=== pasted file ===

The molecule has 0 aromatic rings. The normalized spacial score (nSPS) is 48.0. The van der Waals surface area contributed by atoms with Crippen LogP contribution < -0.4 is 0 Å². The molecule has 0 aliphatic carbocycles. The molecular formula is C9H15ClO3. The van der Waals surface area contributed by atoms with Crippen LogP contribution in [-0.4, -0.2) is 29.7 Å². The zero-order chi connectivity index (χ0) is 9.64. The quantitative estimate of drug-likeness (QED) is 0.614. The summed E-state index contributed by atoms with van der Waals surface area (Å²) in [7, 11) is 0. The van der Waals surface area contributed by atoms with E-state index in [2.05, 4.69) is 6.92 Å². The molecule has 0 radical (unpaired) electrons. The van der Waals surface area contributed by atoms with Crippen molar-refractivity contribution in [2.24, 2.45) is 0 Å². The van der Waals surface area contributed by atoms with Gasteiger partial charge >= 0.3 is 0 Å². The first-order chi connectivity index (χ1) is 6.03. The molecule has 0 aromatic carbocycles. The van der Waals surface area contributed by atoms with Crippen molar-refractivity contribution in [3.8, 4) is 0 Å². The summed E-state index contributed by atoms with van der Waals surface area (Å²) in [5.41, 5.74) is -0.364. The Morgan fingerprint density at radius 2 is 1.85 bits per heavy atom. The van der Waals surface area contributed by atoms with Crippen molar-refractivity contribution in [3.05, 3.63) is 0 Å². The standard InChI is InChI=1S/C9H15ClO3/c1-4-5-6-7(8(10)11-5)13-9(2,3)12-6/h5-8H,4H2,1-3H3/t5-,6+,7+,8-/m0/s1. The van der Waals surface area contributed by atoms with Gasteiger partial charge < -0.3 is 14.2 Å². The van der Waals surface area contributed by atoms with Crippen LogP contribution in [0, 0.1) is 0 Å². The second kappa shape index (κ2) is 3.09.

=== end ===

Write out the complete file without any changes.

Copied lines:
The molecule has 0 aromatic rings. The normalized spacial score (nSPS) is 48.0. The van der Waals surface area contributed by atoms with Crippen LogP contribution < -0.4 is 0 Å². The molecule has 0 aliphatic carbocycles. The molecular formula is C9H15ClO3. The van der Waals surface area contributed by atoms with Crippen LogP contribution in [-0.4, -0.2) is 29.7 Å². The zero-order chi connectivity index (χ0) is 9.64. The quantitative estimate of drug-likeness (QED) is 0.614. The summed E-state index contributed by atoms with van der Waals surface area (Å²) in [7, 11) is 0. The van der Waals surface area contributed by atoms with E-state index in [2.05, 4.69) is 6.92 Å². The molecule has 0 radical (unpaired) electrons. The van der Waals surface area contributed by atoms with Crippen molar-refractivity contribution in [2.24, 2.45) is 0 Å². The van der Waals surface area contributed by atoms with Gasteiger partial charge >= 0.3 is 0 Å². The first-order chi connectivity index (χ1) is 6.03. The molecule has 0 aromatic carbocycles. The van der Waals surface area contributed by atoms with Crippen molar-refractivity contribution in [3.8, 4) is 0 Å². The summed E-state index contributed by atoms with van der Waals surface area (Å²) in [5.41, 5.74) is -0.364. The Morgan fingerprint density at radius 2 is 1.85 bits per heavy atom. The van der Waals surface area contributed by atoms with Crippen molar-refractivity contribution in [3.05, 3.63) is 0 Å². The standard InChI is InChI=1S/C9H15ClO3/c1-4-5-6-7(8(10)11-5)13-9(2,3)12-6/h5-8H,4H2,1-3H3/t5-,6+,7+,8-/m0/s1. The van der Waals surface area contributed by atoms with Gasteiger partial charge < -0.3 is 14.2 Å². The van der Waals surface area contributed by atoms with Crippen LogP contribution in [0, 0.1) is 0 Å². The second kappa shape index (κ2) is 3.09.